Sudan’s paramilitary Rapid Support Forces (RSF) have been blamed for the assassination and dismemberment of a senior government official, amid growing reports of violence in the restive Darfur region amid the country’s devastating war. mass killings.
This week, West Darfur Governor Khamis Abdallah Abbakar was murdered during an interview with a Saudi-owned TV station in which he criticized the RSF and described a field “genocide”.
The United Nations said that “convincing witnesses have attributed the act to Arab militias and Support Forces Without Borders”, while the Darfur Bar Association condemned the “barbaric, brutal and brutal” act.
The war in Sudan, which entered its third month on Thursday, now has more than 2,000 reported deaths, according to the latest figures from the Armed Conflict Location and Event Data Project, as of June 9. The true number of casualties could be several times higher.
The conflict has pitted forces led by Sudan’s de facto leader Abdel Fattah al-Burhan against his former deputy, Mohamed Hamdan Dagalo. ), Dagalo, a former warlord from Darfur also known as Hemedti.
Burhan accused the RSF of carrying out “perfidious attacks” in Darfur. The paramilitary group denied responsibility and said in a statement that they condemned the “cold-blooded assassination” of Abakar, who was killed after being abducted under the protection of Reporters Without Borders “at the request of the governor”.
Abakar is from the Masalet ethnic group that has been targeted in recent weeks. Many Masaleet judges, lawyers, doctors, teachers, aid workers and other professionals were killed in what appeared to be a systematic campaign to murder potential leaders.
Abakar is the head of the Darfur armed group Sudan United Movement, which is a signatory to the 2020 Juba peace deal that has brought a fragile peace to the region.
Kholood Khair, a Sudanese analyst at the Khartoum-based think tank Confluence Advisory, said in a tweet that the “heinous assassination” was an attempt to “suppress his emphasis on genocide…in Darfur”.
Khair added that it was unclear “what the red line is” and urged the international community to “take action to protect people in Darfur and elsewhere”.
The killing came after U.S. and Saudi mediation efforts were suspended after multiple ceasefires broke down in flagrant violations by both sides.
Darfur, one of the main battlegrounds of the war, has been scarred by a two-year conflict that has killed hundreds of thousands and displaced more than two million.
Dagalo’s RSF has its roots in the Janjaweed militia that former authoritarian leader Omar al-Bashir deployed in 2003 against the region’s ethnic minorities, accusing them of genocide , war crimes and crimes against humanity.
Homes and markets were razed, hospitals and aid facilities looted, and more than 149,000 people fled to neighboring Chad.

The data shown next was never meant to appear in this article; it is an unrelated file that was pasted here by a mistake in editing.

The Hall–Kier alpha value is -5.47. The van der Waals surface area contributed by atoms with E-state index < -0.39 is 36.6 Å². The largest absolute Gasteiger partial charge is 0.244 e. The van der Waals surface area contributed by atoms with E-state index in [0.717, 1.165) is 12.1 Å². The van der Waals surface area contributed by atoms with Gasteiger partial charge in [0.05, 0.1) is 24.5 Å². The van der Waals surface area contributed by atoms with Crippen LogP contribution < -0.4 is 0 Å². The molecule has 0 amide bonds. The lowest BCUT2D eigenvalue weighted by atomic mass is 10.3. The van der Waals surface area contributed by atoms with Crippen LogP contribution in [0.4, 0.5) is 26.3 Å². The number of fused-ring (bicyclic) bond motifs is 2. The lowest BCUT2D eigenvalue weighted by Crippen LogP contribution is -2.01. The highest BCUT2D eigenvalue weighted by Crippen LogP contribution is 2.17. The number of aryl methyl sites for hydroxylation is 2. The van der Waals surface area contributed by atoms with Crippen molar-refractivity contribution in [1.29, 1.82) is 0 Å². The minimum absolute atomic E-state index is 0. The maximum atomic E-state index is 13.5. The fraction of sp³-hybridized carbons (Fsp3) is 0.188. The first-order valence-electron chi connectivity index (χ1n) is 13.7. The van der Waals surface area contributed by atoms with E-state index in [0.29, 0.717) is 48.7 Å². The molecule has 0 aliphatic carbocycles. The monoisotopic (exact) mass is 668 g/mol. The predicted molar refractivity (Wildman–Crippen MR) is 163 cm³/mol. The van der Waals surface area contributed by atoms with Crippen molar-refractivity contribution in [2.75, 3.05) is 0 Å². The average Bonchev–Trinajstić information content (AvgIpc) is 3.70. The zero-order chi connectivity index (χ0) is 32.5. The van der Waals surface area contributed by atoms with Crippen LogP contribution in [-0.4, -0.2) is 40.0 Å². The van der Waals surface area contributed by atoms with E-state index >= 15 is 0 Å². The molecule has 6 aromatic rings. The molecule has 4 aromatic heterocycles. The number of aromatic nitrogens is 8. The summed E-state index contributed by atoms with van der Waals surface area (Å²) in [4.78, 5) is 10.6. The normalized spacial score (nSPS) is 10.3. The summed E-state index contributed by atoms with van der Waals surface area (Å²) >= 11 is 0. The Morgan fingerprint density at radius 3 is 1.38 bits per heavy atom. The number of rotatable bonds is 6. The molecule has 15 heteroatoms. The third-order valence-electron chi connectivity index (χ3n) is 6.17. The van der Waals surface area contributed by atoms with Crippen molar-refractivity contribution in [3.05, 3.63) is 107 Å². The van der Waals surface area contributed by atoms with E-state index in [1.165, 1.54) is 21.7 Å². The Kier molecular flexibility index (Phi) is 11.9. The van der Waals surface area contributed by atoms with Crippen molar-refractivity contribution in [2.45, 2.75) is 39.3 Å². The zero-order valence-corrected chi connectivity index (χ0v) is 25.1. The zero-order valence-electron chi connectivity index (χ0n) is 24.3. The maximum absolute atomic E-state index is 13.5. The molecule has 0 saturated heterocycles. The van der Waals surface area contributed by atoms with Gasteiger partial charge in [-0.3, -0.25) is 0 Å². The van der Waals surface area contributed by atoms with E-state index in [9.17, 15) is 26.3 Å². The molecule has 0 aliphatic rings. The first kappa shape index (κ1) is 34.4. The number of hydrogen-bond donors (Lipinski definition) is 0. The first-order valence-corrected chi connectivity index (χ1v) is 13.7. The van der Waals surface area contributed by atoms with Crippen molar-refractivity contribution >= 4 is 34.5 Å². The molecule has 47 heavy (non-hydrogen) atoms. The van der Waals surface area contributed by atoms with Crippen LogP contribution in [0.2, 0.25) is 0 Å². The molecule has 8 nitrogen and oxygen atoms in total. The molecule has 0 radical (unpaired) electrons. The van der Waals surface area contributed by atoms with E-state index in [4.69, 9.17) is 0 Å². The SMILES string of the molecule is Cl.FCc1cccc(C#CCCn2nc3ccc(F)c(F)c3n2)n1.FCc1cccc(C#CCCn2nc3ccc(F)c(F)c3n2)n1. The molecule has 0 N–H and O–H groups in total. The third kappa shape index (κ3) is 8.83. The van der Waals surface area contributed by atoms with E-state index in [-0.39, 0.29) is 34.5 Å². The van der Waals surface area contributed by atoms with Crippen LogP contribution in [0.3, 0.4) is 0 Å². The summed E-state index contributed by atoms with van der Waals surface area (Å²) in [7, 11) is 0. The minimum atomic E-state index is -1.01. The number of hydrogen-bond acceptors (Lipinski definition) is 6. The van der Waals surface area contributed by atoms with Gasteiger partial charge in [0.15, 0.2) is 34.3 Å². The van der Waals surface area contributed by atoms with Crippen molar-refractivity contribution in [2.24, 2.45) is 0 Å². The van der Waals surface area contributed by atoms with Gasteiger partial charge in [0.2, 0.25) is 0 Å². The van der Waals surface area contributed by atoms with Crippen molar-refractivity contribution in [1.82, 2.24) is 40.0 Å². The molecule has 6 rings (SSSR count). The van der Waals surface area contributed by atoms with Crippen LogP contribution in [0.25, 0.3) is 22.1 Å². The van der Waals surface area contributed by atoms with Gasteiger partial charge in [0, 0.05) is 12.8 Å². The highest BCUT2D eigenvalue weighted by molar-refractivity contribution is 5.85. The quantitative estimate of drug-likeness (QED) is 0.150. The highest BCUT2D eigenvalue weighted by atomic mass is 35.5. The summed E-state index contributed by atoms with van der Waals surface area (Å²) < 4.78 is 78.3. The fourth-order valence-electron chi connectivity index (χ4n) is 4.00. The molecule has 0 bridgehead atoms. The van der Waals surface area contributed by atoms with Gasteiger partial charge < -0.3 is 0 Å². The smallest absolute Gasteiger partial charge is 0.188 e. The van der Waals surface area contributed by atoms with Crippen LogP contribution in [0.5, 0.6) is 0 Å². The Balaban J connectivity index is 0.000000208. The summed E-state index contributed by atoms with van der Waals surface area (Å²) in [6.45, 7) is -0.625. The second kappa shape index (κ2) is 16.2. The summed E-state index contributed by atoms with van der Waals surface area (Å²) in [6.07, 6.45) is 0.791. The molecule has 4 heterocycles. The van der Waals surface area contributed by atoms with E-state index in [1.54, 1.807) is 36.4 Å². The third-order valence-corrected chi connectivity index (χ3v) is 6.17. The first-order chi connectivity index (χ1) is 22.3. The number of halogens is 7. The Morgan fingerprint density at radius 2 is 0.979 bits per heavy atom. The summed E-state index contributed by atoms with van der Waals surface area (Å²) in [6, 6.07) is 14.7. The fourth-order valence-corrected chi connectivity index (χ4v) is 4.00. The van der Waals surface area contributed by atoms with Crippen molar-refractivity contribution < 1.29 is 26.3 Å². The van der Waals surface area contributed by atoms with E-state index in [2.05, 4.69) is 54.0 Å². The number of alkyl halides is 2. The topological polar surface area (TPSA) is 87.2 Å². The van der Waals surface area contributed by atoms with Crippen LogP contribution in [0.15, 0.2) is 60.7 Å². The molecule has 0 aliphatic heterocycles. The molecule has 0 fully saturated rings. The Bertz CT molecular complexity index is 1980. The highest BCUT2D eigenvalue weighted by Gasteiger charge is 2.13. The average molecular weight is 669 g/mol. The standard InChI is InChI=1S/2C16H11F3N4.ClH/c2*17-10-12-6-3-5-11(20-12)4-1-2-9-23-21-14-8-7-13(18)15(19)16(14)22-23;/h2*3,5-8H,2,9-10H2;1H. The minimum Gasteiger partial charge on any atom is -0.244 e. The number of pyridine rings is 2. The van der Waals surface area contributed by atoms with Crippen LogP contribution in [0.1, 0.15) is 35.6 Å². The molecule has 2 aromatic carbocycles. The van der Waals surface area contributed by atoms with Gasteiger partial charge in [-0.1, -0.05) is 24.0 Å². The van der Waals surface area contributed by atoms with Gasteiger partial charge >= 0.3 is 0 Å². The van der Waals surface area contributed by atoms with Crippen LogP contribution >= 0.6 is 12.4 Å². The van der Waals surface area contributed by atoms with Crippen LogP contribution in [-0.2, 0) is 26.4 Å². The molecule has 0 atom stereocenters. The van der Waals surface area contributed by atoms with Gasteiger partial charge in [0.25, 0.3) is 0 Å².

The Umma Party, one of Sudan’s leading civic groups, said El Geneina, the capital of West Darfur state, had become a “disaster area” and urged international organizations to help.
The Darfur Bar Association reported that “RSF-backed cross-border militias” had committed “massacres and ethnic cleansing” in El Geneina.
In 2003, the Masaleites and other black African communities in Darfur rebelled against decades of political and economic marginalization by Khartoum’s elite, and they suffered massive violence and displacement.
Residents of El Geneina say the army and police have armed the Masaleites to fight the Arabs who are taking their land.
“More than 100,000 refugees have crossed the border to Chad, with dozens wounded by guns. They also describe the hundreds wounded and may be blocked in El Geneina and elsewhere, and they also testify to the dangers of the road to Chad, The militias have launched targeted attacks against people trying to cross the border,” said Jérôme Tubiana, a senior independent researcher in Darfur.
“Unfortunately, this level of violence is not unprecedented in West Darfur, and it reminds us of the height of government and militia attacks in 2003, exactly 20 years ago, if not earlier. The difference is , today in Khartoum there is no clear decision maker who can be forced to stop the violence – it’s more chaotic.”
Doctors Without Borders (MSF) said some 6,000 people had fled Geneina in the past few days for the town of Adré in eastern Chad. Thirty-two people, including four women and four children, were taken to hospital in Adre on Wednesday, mainly from Tendelti and El Geneina. Dozens more were admitted to hospital today, MSF said. Most of the injuries were gunshot wounds.
More than 100,000 Sudanese refugees have arrived in eastern Chad. The crisis has displaced 2.2 million people, including 528,000 to neighboring countries, according to the International Organization for Migration.
MSF called for an expansion of the hitherto limited humanitarian response “to respond to their most urgent needs, while supporting the communities that host them and the thousands of refugees already in the region”.